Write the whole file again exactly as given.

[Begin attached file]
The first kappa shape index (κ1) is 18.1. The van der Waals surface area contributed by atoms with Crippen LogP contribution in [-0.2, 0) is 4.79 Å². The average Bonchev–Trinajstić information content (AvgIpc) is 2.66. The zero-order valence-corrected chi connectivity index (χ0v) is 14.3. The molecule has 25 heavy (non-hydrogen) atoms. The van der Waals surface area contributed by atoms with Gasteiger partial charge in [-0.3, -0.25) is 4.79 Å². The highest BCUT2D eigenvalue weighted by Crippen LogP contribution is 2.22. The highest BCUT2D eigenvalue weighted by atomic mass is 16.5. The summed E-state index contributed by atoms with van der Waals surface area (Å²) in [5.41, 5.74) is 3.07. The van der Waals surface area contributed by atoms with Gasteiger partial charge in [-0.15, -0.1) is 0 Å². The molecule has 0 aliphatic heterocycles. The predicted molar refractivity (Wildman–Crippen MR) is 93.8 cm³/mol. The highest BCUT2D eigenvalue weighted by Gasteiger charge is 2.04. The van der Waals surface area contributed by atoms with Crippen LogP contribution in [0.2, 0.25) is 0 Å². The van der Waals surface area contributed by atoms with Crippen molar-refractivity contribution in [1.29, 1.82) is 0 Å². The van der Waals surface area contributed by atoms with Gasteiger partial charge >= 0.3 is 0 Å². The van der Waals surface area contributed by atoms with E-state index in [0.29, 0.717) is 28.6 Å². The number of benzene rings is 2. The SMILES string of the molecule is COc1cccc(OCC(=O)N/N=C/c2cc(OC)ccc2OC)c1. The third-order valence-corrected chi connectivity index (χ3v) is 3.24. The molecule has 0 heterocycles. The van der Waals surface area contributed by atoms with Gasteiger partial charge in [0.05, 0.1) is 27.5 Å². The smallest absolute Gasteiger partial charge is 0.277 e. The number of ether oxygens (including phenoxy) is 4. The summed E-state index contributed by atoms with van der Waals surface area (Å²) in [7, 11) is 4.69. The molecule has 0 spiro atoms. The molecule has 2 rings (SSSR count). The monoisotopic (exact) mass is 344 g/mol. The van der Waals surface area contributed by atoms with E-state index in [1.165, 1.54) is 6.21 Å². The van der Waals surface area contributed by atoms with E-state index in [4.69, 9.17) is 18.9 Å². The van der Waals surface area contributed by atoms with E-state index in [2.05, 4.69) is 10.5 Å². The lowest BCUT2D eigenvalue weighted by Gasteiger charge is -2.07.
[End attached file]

The first kappa shape index (κ1) is 18.1. The van der Waals surface area contributed by atoms with Crippen LogP contribution in [-0.2, 0) is 4.79 Å². The average Bonchev–Trinajstić information content (AvgIpc) is 2.66. The zero-order valence-corrected chi connectivity index (χ0v) is 14.3. The molecule has 25 heavy (non-hydrogen) atoms. The van der Waals surface area contributed by atoms with Gasteiger partial charge in [-0.3, -0.25) is 4.79 Å². The highest BCUT2D eigenvalue weighted by Crippen LogP contribution is 2.22. The highest BCUT2D eigenvalue weighted by atomic mass is 16.5. The summed E-state index contributed by atoms with van der Waals surface area (Å²) in [5.41, 5.74) is 3.07. The van der Waals surface area contributed by atoms with Gasteiger partial charge in [-0.15, -0.1) is 0 Å². The molecule has 0 aliphatic heterocycles. The predicted molar refractivity (Wildman–Crippen MR) is 93.8 cm³/mol. The highest BCUT2D eigenvalue weighted by Gasteiger charge is 2.04. The van der Waals surface area contributed by atoms with Crippen LogP contribution in [0.2, 0.25) is 0 Å². The van der Waals surface area contributed by atoms with Crippen molar-refractivity contribution in [1.29, 1.82) is 0 Å². The van der Waals surface area contributed by atoms with Gasteiger partial charge >= 0.3 is 0 Å². The van der Waals surface area contributed by atoms with E-state index in [0.29, 0.717) is 28.6 Å². The number of benzene rings is 2. The SMILES string of the molecule is COc1cccc(OCC(=O)N/N=C/c2cc(OC)ccc2OC)c1. The third-order valence-corrected chi connectivity index (χ3v) is 3.24. The molecule has 0 heterocycles. The van der Waals surface area contributed by atoms with Gasteiger partial charge in [0.05, 0.1) is 27.5 Å². The smallest absolute Gasteiger partial charge is 0.277 e. The number of ether oxygens (including phenoxy) is 4. The summed E-state index contributed by atoms with van der Waals surface area (Å²) in [7, 11) is 4.69. The molecule has 0 spiro atoms. The molecule has 2 rings (SSSR count). The monoisotopic (exact) mass is 344 g/mol. The van der Waals surface area contributed by atoms with E-state index in [1.165, 1.54) is 6.21 Å². The van der Waals surface area contributed by atoms with E-state index in [4.69, 9.17) is 18.9 Å². The van der Waals surface area contributed by atoms with E-state index in [2.05, 4.69) is 10.5 Å². The lowest BCUT2D eigenvalue weighted by Gasteiger charge is -2.07.